FFP Missouri wins FERC license for 4.6-MW Enid Lake hydro project

FFP Missouri 2 LLC, which in November 2013 applied with the Federal Energy Regulatory Commission for a license on a Mississippi hydroelectric project, on Dec. 28 won FERC approval of that license.

FFP Missouri 2 plans to construct and operate the proposed Enid Lake Hydroelectric Project, with an authorized capacity of 4.6 MW. The project will be located at the U.S. Army Corps of Engineers’ Enid Dam on the Yocona River near the town of Enid in Yalobusha County, Mississippi.

The project will be located at river mile 14.5, approximately 6.5 miles north of the town of Oakland, Mississippi. The Yocona River flows in a westerly direction from its headwaters near Randolph, Mississippi, and enters the Panola Quitman Floodway (a flood control channel) before it joins the Tallahatchie River near Sharkey, Mississippi. The Tallahatchie River joins the Yalobusha River to form the Yazoo River, which in turn flows into the Mississippi River.

Enid Dam is one of four dams that make up the Corps’ Yazoo Basin Headwater Project. The Headwater Project was authorized by Congress and provides flood control and benefits to recreation, fish and wildlife resources, and navigation.

The powerhouse will contain two identical vertical Kaplan turbine-generator units with a combined installed capacity of 4.6 MW. Power will be transmitted via a 181-foot-long, buried transmission line from the powerhouse to a new substation. From the new substation, a 2,036-foot-long, 12.5-kV overhead transmission line will transmit power along Enid Dam Road to an interconnection point at an existing distribution line owned by a local utility.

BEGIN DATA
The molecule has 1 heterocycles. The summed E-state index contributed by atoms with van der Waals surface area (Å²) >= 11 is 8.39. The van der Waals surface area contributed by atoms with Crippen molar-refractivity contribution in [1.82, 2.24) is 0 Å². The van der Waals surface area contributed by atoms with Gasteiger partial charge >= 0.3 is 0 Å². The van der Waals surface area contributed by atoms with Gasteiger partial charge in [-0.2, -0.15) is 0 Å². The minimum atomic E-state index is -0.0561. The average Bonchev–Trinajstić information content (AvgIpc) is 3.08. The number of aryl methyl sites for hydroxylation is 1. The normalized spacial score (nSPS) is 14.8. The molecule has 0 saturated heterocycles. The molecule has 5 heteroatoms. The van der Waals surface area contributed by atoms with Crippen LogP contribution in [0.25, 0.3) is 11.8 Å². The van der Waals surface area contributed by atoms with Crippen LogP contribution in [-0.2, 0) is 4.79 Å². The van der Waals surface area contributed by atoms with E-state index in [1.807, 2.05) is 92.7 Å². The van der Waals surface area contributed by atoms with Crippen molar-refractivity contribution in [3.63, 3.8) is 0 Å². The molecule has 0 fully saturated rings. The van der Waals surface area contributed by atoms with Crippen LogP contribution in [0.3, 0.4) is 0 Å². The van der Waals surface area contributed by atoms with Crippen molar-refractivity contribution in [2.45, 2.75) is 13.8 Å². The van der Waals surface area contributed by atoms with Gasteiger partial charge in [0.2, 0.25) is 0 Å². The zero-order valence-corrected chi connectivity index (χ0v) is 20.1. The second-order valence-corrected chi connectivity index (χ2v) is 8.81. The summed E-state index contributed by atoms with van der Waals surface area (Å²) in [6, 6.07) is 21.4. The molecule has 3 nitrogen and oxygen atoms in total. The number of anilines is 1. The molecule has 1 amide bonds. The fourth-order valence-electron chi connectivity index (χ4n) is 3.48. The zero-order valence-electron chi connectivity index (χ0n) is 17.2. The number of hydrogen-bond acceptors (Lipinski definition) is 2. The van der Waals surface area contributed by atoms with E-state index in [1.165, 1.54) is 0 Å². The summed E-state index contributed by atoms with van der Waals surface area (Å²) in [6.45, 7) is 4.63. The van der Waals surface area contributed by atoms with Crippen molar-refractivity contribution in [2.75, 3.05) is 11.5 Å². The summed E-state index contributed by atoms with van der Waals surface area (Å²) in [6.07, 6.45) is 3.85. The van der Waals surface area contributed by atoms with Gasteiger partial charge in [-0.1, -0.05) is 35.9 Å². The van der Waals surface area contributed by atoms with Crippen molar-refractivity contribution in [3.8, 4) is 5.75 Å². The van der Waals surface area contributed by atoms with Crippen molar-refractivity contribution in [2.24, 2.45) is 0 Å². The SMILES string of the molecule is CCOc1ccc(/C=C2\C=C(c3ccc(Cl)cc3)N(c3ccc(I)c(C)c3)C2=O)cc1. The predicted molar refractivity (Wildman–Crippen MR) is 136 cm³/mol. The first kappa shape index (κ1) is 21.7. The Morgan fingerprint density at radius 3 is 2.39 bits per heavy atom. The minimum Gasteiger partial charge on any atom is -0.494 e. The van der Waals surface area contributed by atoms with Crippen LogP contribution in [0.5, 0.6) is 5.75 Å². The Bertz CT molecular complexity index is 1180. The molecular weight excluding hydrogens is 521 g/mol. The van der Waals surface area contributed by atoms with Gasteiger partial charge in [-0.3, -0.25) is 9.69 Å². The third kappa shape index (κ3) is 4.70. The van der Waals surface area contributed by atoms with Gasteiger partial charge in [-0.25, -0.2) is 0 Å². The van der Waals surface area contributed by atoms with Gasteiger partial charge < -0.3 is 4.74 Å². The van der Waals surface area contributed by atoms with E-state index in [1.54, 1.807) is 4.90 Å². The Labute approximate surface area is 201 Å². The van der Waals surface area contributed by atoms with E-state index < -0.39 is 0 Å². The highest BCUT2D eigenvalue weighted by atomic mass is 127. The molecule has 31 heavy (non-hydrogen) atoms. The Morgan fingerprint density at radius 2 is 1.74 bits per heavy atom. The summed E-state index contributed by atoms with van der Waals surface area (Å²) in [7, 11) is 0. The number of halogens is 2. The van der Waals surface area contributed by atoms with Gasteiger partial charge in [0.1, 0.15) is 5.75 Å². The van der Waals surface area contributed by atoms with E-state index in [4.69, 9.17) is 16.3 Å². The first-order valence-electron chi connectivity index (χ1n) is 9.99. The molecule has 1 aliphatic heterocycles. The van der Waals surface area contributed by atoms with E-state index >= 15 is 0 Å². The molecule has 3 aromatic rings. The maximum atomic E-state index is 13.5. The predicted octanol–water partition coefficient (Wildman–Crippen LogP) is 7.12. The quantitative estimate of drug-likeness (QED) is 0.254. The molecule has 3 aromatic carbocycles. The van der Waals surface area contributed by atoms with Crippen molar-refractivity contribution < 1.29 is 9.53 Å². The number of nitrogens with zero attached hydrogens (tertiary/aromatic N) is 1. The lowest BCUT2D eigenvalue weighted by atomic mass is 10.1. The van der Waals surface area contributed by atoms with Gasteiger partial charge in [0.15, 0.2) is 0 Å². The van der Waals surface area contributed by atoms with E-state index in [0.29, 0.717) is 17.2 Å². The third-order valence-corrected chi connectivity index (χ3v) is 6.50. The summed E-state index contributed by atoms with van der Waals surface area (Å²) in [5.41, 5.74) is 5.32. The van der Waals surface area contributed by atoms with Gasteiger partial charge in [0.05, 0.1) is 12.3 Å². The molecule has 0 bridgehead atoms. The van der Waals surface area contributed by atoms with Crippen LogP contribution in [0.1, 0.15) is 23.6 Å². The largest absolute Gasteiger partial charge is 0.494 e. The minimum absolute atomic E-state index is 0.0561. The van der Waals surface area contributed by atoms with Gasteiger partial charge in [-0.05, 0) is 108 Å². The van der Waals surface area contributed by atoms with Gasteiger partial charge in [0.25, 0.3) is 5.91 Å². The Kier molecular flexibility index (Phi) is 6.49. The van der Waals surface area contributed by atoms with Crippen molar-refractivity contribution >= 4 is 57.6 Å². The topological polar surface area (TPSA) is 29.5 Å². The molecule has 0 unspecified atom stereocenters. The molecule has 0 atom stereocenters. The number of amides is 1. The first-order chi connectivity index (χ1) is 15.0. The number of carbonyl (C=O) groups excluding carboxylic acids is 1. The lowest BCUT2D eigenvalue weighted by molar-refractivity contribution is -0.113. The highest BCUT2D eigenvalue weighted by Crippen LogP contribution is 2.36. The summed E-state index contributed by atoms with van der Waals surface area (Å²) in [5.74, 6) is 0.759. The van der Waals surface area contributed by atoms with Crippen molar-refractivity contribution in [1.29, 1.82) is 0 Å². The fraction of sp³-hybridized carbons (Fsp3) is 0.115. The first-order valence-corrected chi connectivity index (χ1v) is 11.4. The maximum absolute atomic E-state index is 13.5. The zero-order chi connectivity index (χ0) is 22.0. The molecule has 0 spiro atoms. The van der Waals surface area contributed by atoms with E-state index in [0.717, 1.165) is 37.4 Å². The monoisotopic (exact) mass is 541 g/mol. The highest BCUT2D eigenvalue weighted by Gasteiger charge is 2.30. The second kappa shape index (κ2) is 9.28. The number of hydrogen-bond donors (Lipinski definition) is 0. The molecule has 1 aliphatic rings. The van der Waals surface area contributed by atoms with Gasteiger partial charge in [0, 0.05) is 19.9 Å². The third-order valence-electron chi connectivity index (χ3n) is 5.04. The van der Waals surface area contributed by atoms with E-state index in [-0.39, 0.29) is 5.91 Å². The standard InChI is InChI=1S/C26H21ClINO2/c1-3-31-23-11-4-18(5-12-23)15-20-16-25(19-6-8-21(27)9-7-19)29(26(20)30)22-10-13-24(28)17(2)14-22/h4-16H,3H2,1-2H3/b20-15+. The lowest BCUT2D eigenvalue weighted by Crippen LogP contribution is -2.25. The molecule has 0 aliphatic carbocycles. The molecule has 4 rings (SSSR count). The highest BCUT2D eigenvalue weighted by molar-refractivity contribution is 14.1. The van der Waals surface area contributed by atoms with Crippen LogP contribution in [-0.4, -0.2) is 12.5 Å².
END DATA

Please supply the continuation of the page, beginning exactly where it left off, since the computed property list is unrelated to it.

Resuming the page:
The project will operate in a run-of-release mode using flows made available by the Corps in accordance with the Corps’ Master Water Control Manual for the Yazoo Basin Lakes. The project will generate an average of 17,700 megawatt-hours (MWh) annually.

About Barry Cassell 20414 Articles
Barry Cassell is Chief Analyst for GenerationHub covering coal and emission controls issues, projects and policy. He has covered the coal and power generation industry for more than 24 years, beginning in November 2011 at GenerationHub and prior to that as editor of SNL Energy’s Coal Report. He was formerly with Coal Outlook for 15 years as the publication’s editor and contributing writer, and prior to that he was editor of Coal & Synfuels Technology and associate editor of The Energy Report. He has a bachelor’s degree from Central Michigan University.